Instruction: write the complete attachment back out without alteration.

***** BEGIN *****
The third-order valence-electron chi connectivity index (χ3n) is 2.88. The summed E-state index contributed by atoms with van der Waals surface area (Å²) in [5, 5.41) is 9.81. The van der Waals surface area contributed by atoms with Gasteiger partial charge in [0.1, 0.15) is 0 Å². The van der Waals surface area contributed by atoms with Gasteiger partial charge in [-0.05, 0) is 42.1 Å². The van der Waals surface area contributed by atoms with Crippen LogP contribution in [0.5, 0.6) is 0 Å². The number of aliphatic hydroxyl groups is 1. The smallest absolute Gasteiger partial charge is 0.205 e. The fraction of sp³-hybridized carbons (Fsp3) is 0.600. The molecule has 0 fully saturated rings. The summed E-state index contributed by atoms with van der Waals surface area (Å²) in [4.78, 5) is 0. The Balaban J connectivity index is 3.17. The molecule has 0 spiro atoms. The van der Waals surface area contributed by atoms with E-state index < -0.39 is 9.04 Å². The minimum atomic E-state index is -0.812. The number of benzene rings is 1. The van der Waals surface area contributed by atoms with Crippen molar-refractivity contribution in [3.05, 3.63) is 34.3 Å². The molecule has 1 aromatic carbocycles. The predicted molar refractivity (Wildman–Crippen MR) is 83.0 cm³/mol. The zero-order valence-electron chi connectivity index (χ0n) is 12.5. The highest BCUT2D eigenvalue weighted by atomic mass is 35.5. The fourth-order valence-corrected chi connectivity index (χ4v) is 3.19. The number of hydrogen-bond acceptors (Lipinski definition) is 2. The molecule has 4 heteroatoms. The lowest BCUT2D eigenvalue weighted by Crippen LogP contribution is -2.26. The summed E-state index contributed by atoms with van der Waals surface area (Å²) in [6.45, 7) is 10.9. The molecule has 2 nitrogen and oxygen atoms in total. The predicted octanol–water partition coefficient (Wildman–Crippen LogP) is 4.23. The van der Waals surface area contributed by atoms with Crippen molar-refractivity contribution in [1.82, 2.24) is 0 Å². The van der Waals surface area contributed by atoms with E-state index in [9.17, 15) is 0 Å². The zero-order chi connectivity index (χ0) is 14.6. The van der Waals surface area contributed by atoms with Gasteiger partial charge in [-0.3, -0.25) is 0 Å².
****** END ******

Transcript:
The third-order valence-electron chi connectivity index (χ3n) is 2.88. The summed E-state index contributed by atoms with van der Waals surface area (Å²) in [5, 5.41) is 9.81. The van der Waals surface area contributed by atoms with Gasteiger partial charge in [0.1, 0.15) is 0 Å². The van der Waals surface area contributed by atoms with Gasteiger partial charge in [-0.05, 0) is 42.1 Å². The van der Waals surface area contributed by atoms with Crippen LogP contribution in [0.5, 0.6) is 0 Å². The number of aliphatic hydroxyl groups is 1. The smallest absolute Gasteiger partial charge is 0.205 e. The fraction of sp³-hybridized carbons (Fsp3) is 0.600. The molecule has 0 fully saturated rings. The summed E-state index contributed by atoms with van der Waals surface area (Å²) in [4.78, 5) is 0. The Balaban J connectivity index is 3.17. The molecule has 0 spiro atoms. The van der Waals surface area contributed by atoms with E-state index < -0.39 is 9.04 Å². The minimum atomic E-state index is -0.812. The number of benzene rings is 1. The van der Waals surface area contributed by atoms with Crippen molar-refractivity contribution in [3.05, 3.63) is 34.3 Å². The molecule has 1 aromatic carbocycles. The predicted molar refractivity (Wildman–Crippen MR) is 83.0 cm³/mol. The zero-order valence-electron chi connectivity index (χ0n) is 12.5. The highest BCUT2D eigenvalue weighted by atomic mass is 35.5. The fourth-order valence-corrected chi connectivity index (χ4v) is 3.19. The number of hydrogen-bond acceptors (Lipinski definition) is 2. The molecule has 4 heteroatoms. The lowest BCUT2D eigenvalue weighted by Crippen LogP contribution is -2.26. The summed E-state index contributed by atoms with van der Waals surface area (Å²) in [6.45, 7) is 10.9. The molecule has 2 nitrogen and oxygen atoms in total. The predicted octanol–water partition coefficient (Wildman–Crippen LogP) is 4.23. The van der Waals surface area contributed by atoms with Crippen molar-refractivity contribution in [1.82, 2.24) is 0 Å². The van der Waals surface area contributed by atoms with E-state index in [9.17, 15) is 0 Å². The zero-order chi connectivity index (χ0) is 14.6. The van der Waals surface area contributed by atoms with Gasteiger partial charge in [-0.3, -0.25) is 0 Å².